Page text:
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Title: First-Principles Modeling of the Initial Stages of Organic Solvent Decomposition on Li xMn 2O 4 (100) Surfaces [First principles modeling of Mn(II) migration to and dissolution from Li xMn 2O 4 (100) surfaces]

Abstract

Density functional theory and ab initio molecular dynamics simulations are applied to investigate the migration of Mn(II) ions to above-surface sites on spinel Li xMn 2O 4 (100) surfaces, the subsequent Mn dissolution into the organic liquid electrolyte, and the detrimental effects on anode solid electrolyte interphase (SEI) passivating films after Mn(II) ions diffuse through the separator. The dissolution mechanism proves complex; the much-quoted Hunter disproportionation of Mn(III) to form Mn(II) is necessary but far from sufficient. Key steps that facilitate Mn(II) ion migration include concerted liquid/solid-state motions, proton-induced weakening of Mn-O bonds forming mobile OH - surface groups; and chemical reactions of adsorbed decomposed organic fragments. Mn(II) lodged between the inorganic Li 2CO 3 and organic lithium ethylene dicarbonate (LEDC) anode SEI component facilitates electrochemical reduction and decomposition of LEDC. These findings help inform future design of protective coatings, electrolytes, additives, and interfaces.

Authors:
 [1]
  1. Sandia National Lab. (SNL-NM), Albuquerque, NM (United States)
Publication Date:
Research Org.:
Sandia National Lab. (SNL-NM), Albuquerque, NM (United States)
Sponsoring Org.:
USDOE National Nuclear Security Administration (NNSA)
OSTI Identifier:
1335668
Report Number(s):
SAND-2016-10062J
Journal ID: ISSN 1932-7447; 649565
Grant/Contract Number:  
AC04-94AL85000
Resource Type:
Journal Article: Accepted Manuscript
Journal Name:
Journal of Physical Chemistry. C
Additional Journal Information:
Journal Volume: 116; Journal Issue: 18; Journal ID: ISSN 1932-7447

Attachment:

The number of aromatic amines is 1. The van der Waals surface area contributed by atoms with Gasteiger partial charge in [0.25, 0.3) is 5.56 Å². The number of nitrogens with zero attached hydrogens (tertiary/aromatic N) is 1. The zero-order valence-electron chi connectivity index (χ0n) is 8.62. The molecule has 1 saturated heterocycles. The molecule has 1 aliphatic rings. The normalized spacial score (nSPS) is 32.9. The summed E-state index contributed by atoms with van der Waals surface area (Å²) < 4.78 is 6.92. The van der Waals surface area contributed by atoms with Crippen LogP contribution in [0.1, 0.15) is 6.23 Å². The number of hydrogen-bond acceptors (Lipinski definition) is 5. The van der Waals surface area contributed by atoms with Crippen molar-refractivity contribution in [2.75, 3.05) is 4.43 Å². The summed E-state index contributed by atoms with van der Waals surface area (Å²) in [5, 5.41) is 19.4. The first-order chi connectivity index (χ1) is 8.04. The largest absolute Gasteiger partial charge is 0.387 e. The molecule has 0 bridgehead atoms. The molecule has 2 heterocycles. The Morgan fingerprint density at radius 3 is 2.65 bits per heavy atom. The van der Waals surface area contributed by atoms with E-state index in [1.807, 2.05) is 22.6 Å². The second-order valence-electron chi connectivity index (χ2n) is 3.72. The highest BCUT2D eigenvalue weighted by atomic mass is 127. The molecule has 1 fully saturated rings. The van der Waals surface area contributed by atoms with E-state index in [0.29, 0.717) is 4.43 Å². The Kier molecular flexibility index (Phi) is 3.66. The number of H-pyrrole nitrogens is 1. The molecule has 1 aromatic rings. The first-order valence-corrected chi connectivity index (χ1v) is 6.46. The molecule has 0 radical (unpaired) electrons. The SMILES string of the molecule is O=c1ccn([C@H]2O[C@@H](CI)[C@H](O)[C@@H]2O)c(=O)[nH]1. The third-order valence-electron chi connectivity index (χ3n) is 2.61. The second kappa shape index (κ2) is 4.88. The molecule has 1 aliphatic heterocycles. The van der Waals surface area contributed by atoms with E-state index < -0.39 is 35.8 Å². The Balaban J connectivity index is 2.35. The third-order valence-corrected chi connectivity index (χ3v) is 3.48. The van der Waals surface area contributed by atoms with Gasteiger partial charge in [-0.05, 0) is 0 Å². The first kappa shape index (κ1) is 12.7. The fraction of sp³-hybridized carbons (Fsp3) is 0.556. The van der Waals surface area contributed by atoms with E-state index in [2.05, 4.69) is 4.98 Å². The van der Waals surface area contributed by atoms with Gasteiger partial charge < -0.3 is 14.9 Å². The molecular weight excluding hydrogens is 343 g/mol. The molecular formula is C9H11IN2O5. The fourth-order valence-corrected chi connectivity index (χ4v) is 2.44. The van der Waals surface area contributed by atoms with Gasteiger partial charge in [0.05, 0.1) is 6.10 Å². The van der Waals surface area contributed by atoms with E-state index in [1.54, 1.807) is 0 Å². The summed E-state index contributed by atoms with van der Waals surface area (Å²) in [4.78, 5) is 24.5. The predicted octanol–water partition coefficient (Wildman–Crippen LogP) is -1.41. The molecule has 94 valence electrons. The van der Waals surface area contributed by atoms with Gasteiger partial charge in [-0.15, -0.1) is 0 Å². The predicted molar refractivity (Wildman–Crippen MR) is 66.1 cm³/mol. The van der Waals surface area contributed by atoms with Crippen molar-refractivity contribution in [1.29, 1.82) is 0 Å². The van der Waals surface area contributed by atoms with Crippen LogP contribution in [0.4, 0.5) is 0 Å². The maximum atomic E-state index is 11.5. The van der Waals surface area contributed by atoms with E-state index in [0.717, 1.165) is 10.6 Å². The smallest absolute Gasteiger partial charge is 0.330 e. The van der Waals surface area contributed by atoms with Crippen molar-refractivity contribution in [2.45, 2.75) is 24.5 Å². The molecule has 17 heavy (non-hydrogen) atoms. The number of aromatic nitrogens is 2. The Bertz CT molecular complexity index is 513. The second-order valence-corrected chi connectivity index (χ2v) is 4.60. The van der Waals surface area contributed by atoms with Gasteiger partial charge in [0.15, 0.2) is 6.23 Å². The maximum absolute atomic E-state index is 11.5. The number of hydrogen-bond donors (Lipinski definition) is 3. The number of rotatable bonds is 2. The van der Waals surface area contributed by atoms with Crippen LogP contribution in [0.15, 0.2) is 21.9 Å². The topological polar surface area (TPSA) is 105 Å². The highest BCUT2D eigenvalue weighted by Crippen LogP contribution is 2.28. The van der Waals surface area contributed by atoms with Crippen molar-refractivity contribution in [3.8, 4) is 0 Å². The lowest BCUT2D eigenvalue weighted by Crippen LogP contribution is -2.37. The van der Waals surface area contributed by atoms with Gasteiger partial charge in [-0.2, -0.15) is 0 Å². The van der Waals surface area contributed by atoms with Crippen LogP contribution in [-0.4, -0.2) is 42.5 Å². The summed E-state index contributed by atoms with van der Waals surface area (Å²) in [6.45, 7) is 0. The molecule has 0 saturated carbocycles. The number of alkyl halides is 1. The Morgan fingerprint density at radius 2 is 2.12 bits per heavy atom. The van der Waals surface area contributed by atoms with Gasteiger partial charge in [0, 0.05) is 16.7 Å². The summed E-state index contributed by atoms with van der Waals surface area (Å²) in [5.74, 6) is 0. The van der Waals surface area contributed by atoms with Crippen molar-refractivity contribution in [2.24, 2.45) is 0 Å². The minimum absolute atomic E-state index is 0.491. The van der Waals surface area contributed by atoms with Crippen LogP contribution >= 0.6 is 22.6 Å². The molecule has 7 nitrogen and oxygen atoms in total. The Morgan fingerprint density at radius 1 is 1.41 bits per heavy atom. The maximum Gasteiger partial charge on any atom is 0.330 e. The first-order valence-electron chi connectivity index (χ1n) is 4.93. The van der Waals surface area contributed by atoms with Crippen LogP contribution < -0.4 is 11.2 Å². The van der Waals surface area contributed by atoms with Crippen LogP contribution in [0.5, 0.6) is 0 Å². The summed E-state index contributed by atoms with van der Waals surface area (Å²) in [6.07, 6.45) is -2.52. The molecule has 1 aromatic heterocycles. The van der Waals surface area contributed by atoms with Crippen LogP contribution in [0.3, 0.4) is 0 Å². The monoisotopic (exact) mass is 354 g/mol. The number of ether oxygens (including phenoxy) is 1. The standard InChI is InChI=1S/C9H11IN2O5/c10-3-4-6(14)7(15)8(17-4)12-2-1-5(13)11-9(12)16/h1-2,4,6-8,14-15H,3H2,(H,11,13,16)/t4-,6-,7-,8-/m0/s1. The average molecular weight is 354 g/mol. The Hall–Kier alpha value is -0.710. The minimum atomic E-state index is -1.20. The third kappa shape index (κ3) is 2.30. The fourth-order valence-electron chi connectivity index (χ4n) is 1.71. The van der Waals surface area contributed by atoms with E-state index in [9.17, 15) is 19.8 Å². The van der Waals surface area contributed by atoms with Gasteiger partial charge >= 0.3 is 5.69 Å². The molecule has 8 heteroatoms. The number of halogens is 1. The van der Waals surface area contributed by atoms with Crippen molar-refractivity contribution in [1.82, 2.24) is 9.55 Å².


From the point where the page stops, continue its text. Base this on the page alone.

Publisher:
American Chemical Society
Country of Publication:
United States
Language:
English
Subject:
37 INORGANIC, ORGANIC, PHYSICAL, AND ANALYTICAL CHEMISTRY; lithium ion batteries; lithium manganese oxide; solid electrolyte interface; ab initio molecule dynamics; computational electrochemistry

Citation Formats

Leung, Kevin. First-Principles Modeling of the Initial Stages of Organic Solvent Decomposition on LixMn2O4 (100) Surfaces [First principles modeling of Mn(II) migration to and dissolution from LixMn2O4 (100) surfaces]. United States: N. p., 2012. Web. doi:10.1021/jp212415x.
Leung, Kevin. First-Principles Modeling of the Initial Stages of Organic Solvent Decomposition on LixMn2O4 (100) Surfaces [First principles modeling of Mn(II) migration to and dissolution from LixMn2O4 (100) surfaces]. United States. doi:10.1021/jp212415x.
Leung, Kevin. Fri . "First-Principles Modeling of the Initial Stages of Organic Solvent Decomposition on LixMn2O4 (100) Surfaces [First principles modeling of Mn(II) migration to and dissolution from LixMn2O4 (100) surfaces]". United States. doi:10.1021/jp212415x. https://www.osti.gov/servlets/purl/1335668.
@article{osti_1335668,
title = {First-Principles Modeling of the Initial Stages of Organic Solvent Decomposition on LixMn2O4 (100) Surfaces [First principles modeling of Mn(II) migration to and dissolution from LixMn2O4 (100) surfaces]},
author = {Leung, Kevin},
abstractNote = {Density functional theory and ab initio molecular dynamics simulations are applied to investigate the migration of Mn(II) ions to above-surface sites on spinel LixMn2O4 (100) surfaces, the subsequent Mn dissolution into the organic liquid electrolyte, and the detrimental effects on anode solid electrolyte interphase (SEI) passivating films after Mn(II) ions diffuse through the separator. The dissolution mechanism proves complex; the much-quoted Hunter disproportionation of Mn(III) to form Mn(II) is necessary but far from sufficient. Key steps that facilitate Mn(II) ion migration include concerted liquid/solid-state motions, proton-induced weakening of Mn-O bonds forming mobile OH- surface groups; and chemical reactions of adsorbed decomposed organic fragments. Mn(II) lodged between the inorganic Li2CO3 and organic lithium ethylene dicarbonate (LEDC) anode SEI component facilitates electrochemical reduction and decomposition of LEDC. These findings help inform future design of protective coatings, electrolytes, additives, and interfaces.},
doi = {10.1021/jp212415x},
journal = {Journal of Physical Chemistry. C},
issn = {1932-7447},
number = 18,
volume = 116,
place = {United States},
year = {2012},
month = {4}
}

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